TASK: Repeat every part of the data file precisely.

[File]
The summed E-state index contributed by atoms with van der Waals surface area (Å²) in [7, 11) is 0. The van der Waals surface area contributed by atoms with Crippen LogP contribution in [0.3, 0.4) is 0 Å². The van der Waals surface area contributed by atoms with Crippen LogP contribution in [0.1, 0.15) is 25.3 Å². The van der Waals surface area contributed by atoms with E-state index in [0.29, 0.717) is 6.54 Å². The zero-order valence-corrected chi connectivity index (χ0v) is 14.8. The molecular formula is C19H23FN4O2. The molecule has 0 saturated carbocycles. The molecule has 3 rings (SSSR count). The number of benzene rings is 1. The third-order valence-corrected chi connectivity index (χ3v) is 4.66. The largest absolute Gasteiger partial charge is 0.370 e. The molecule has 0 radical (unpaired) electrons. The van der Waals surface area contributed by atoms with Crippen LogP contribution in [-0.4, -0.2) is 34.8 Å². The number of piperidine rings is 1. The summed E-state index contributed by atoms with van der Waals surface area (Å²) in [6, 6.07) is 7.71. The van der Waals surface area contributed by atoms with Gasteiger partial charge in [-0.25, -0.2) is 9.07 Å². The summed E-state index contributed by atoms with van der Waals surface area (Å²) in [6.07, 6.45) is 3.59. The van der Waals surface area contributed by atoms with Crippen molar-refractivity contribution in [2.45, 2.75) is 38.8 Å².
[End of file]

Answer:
The summed E-state index contributed by atoms with van der Waals surface area (Å²) in [7, 11) is 0. The van der Waals surface area contributed by atoms with Crippen LogP contribution in [0.3, 0.4) is 0 Å². The van der Waals surface area contributed by atoms with Crippen LogP contribution in [0.1, 0.15) is 25.3 Å². The van der Waals surface area contributed by atoms with E-state index in [0.29, 0.717) is 6.54 Å². The zero-order valence-corrected chi connectivity index (χ0v) is 14.8. The molecular formula is C19H23FN4O2. The molecule has 0 saturated carbocycles. The molecule has 3 rings (SSSR count). The number of benzene rings is 1. The third-order valence-corrected chi connectivity index (χ3v) is 4.66. The largest absolute Gasteiger partial charge is 0.370 e. The molecule has 0 radical (unpaired) electrons. The van der Waals surface area contributed by atoms with Crippen LogP contribution in [-0.4, -0.2) is 34.8 Å². The number of piperidine rings is 1. The summed E-state index contributed by atoms with van der Waals surface area (Å²) in [6, 6.07) is 7.71. The van der Waals surface area contributed by atoms with Gasteiger partial charge in [-0.25, -0.2) is 9.07 Å². The summed E-state index contributed by atoms with van der Waals surface area (Å²) in [6.07, 6.45) is 3.59. The van der Waals surface area contributed by atoms with Crippen molar-refractivity contribution in [2.45, 2.75) is 38.8 Å².